Ukrainian fisheries worker succeeds in bringing his wife and daughter to Petersburg

When Ukrainian Arsen Tatizian arrived in Petersburg in February he did not think he would be staying in Alaska beyond the end of his contract with OBI Seafoods, much less with his wife and his daughter at his side.

It was his second year working for OBI, though he spent his first summer at its other plants in Alaska.

He was only in Petersburg for two weeks before Russia invaded Ukraine. While he continued with work, his mind was on the safety of his wife Snizhana and their 2-year-old daughter Kateryna, or Kate in English.

They were living in Odessa, a port city on the Black Sea in the southern region of Ukraine, when the invasion began but after a week of air raid sirens they decided to move farther away from the rocket attacks.

Snizhana and Kate returned to their home in Izmail, a city along the Danube River which borders Romania, where they had lived before moving to Odessa in search of opportunity. Though they were safer there, the threat of war loomed.

"The war didn't come there yet but the fear of it that it will come soon," Arsen said. "So I am far away and they don't know what happens tomorrow so that's why I decided to try to bring them here."

In his discussions with other Ukrainians at OBI he heard about Uniting for Ukraine, a government program that allows Ukrainians to come to the United States. A requirement of the program is to have a supporter in the United States who agrees to provide for arriving refugees during their stay and after a friend of his, also from Ukraine, applied and was accepted as a sponsor he decided to give it a shot.

He took a day off from work and spent 12 hours filling out forms online as part of the application process and after another two days of waiting he was approved.

Though it was a moment of great joy to know that his family would be able to come to the United States, it was also a moment of great difficulty as he set out to plan their journey and prepare for their new life that would begin in just two weeks.

Snizhana does not speak English and had never traveled by plane before, so before they left she downloaded an offline translator app and learned as much as she could about airport travel.

While Arsen was planning their trip, a community-wide effort mounted to prepare for their arrival in Petersburg.

They spent the next 14 days brainstorming and working to reach everyone they could in Petersburg to help get accommodations for when they arrived and would meet with Arsen over his half-hour lunch and dinner breaks.

On the other side of the world, Snizhana and Kate were getting on a bus in Izmail to travel seven hours to Bucharest, Romania.

From there they flew to Frankfurt, Germany, where they waited for six hours before the longest leg of their journey - a 10-hour flight to Anchorage. When they arrived they were greeted by Jessica Bringhurst Hill, who is from Petersburg but now lives in Anchorage.

She had seen a Facebook post asking if there was anyone in Anchorage who could host them and volunteered to pick them up from the airport and gave them a place to stay and food to eat.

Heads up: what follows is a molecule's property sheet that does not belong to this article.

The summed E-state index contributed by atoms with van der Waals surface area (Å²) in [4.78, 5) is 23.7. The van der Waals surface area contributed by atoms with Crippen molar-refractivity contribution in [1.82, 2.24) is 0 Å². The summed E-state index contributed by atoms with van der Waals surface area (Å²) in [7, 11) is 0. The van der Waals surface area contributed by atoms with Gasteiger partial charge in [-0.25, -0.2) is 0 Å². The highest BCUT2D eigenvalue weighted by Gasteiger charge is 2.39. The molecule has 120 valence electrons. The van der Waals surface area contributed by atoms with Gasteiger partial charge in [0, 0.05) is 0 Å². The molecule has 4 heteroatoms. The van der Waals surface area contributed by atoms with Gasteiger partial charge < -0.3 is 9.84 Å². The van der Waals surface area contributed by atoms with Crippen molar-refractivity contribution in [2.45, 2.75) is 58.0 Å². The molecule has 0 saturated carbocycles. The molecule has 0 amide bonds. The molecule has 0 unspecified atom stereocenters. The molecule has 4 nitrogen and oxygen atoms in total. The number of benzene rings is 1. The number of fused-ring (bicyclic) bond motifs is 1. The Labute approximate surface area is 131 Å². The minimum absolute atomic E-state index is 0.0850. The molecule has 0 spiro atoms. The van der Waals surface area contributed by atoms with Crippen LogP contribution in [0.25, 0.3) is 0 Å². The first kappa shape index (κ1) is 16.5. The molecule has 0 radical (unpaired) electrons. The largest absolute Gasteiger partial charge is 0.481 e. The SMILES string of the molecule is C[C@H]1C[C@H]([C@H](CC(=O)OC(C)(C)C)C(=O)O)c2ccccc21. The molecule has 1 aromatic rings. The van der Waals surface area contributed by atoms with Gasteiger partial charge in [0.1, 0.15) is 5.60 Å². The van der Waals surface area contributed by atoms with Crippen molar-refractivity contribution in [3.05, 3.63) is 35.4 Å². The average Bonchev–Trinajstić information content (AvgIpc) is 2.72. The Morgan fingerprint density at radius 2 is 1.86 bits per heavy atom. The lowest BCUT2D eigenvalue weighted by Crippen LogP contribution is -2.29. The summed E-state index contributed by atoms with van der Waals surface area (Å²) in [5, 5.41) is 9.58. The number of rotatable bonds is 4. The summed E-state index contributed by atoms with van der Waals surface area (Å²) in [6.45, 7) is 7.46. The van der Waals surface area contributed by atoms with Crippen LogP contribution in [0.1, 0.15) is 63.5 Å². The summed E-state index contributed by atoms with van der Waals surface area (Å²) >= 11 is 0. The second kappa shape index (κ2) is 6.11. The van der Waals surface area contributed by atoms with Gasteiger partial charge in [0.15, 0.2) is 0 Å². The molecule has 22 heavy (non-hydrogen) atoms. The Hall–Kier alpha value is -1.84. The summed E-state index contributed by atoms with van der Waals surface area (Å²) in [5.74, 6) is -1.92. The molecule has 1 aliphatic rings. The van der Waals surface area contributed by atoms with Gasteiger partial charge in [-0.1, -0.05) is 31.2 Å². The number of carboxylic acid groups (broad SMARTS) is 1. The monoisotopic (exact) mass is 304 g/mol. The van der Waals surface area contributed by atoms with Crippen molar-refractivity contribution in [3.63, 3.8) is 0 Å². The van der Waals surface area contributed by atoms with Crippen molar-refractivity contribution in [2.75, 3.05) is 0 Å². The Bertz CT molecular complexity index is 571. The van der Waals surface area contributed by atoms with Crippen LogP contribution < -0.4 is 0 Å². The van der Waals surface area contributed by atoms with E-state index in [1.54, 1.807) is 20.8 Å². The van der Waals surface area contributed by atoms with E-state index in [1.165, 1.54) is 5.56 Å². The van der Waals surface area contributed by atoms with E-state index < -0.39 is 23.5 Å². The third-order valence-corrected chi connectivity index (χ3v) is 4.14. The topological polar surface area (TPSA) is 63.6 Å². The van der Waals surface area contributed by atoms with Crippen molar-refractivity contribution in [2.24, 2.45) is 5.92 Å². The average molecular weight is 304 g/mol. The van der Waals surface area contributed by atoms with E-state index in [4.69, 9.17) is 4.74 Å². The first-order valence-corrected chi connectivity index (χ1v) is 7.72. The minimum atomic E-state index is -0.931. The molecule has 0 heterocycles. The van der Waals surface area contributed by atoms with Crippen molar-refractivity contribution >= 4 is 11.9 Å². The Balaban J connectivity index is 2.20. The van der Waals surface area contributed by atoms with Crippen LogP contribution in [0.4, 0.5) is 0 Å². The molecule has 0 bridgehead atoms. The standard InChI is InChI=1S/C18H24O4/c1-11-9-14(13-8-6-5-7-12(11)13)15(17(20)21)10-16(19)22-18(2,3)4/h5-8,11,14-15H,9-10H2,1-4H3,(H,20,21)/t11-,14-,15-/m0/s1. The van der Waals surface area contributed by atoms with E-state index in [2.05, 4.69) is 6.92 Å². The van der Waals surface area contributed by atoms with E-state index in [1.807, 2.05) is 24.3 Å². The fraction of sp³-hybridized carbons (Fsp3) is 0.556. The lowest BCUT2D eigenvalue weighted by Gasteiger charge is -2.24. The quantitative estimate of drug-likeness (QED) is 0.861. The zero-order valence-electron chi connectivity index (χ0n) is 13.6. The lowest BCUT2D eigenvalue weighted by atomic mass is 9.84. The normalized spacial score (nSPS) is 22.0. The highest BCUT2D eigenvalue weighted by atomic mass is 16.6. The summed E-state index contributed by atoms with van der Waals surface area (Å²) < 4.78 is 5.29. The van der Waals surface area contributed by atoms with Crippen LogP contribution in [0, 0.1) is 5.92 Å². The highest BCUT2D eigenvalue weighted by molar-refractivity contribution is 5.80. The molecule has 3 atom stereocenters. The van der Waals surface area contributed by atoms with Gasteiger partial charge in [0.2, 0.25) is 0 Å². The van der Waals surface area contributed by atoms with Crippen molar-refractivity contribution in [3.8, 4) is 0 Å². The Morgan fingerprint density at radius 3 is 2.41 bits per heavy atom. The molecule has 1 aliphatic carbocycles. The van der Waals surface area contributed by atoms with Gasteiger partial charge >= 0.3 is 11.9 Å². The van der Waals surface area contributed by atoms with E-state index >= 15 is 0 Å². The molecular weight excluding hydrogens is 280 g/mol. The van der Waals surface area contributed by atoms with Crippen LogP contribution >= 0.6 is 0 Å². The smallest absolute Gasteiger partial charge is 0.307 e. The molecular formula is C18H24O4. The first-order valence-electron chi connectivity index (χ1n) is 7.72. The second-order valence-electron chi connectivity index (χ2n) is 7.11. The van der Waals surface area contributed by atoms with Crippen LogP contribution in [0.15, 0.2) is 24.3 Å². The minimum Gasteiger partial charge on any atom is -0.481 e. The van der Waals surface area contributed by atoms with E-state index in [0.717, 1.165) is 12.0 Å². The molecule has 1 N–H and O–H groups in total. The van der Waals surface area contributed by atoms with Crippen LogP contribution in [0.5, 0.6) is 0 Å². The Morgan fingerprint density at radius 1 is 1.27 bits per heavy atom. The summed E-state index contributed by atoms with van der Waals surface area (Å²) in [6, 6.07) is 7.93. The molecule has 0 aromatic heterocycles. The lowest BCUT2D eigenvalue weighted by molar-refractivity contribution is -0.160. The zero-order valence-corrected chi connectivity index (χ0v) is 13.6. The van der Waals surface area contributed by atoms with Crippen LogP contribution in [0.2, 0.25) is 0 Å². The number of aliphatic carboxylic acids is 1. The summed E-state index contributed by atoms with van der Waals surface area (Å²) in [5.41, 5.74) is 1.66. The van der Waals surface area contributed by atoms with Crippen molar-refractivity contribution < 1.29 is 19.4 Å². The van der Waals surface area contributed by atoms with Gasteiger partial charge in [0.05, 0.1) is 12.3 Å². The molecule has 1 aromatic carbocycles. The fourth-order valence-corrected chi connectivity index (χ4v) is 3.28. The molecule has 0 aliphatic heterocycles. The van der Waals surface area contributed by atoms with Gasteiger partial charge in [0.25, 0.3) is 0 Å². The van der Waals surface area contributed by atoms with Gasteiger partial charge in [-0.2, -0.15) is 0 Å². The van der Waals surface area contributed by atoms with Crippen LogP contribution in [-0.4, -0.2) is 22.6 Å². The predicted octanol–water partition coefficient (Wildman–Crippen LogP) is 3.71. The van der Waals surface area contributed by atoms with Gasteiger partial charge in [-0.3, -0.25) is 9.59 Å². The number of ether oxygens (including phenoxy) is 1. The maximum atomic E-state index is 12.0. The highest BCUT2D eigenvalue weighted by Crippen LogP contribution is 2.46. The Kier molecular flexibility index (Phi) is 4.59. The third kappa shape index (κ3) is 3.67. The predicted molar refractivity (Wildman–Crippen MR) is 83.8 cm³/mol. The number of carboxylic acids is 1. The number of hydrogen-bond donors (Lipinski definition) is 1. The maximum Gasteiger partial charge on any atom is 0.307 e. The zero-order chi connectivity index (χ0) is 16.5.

Over the next two days, Snizhana filled out paperwork and applied for benefits with the help of Zori Opanasevych of New Chance Christian Church's Ukraine relief program.

"So people help us on every step and every step we make we always see the help from people, so I'm very grateful to the community. I love the Alaska community," Arsen said.

After being apart for half a year, Snizhana and Kate arrived in Petersburg on Aug. 11 and the family was reunited. "It was finally, just finally thank God we are together and safe," Arsen said.

Before Snizhana and Kate's arrival, the group working in Petersburg were able to find a place for them to move into after contacting Sarah Holmgrain with Petersburg Properties, who said two apartments had just opened up and met with Arsen to quickly secure one of them.

Soon, baby clothes, diapers, a stroller, food, kitchenware, and other household items started filling a volunteers' yard as people, many of whom were anonymous, dropped off what they had to offer.

OBI donated beds, and others donated furniture. "When they put everything inside the house I was at work. I (wasn't) involved in this, so I just came and it's like all done. I mean, I don't have words, I don't know what to say. I'm grateful for all people," Arsen said.

They have since been adjusting to life in Petersburg, and they plan on staying beyond the end of Arsen's contract with OBI.

Arsen said the family hopes to eventually return to Ukraine, but thinks that it could take years for them to go back if the war continues. He is currently in the United States through a work visa, which OBI has extended, but he is applying for temporary protective status and has scheduled a trip to Anchorage to complete the process.

After his season with OBI is over, he is confident that he will be able to find a job. He aspires to return to repairing computers, cell phones and TVs, which was his job in Ukraine.

 

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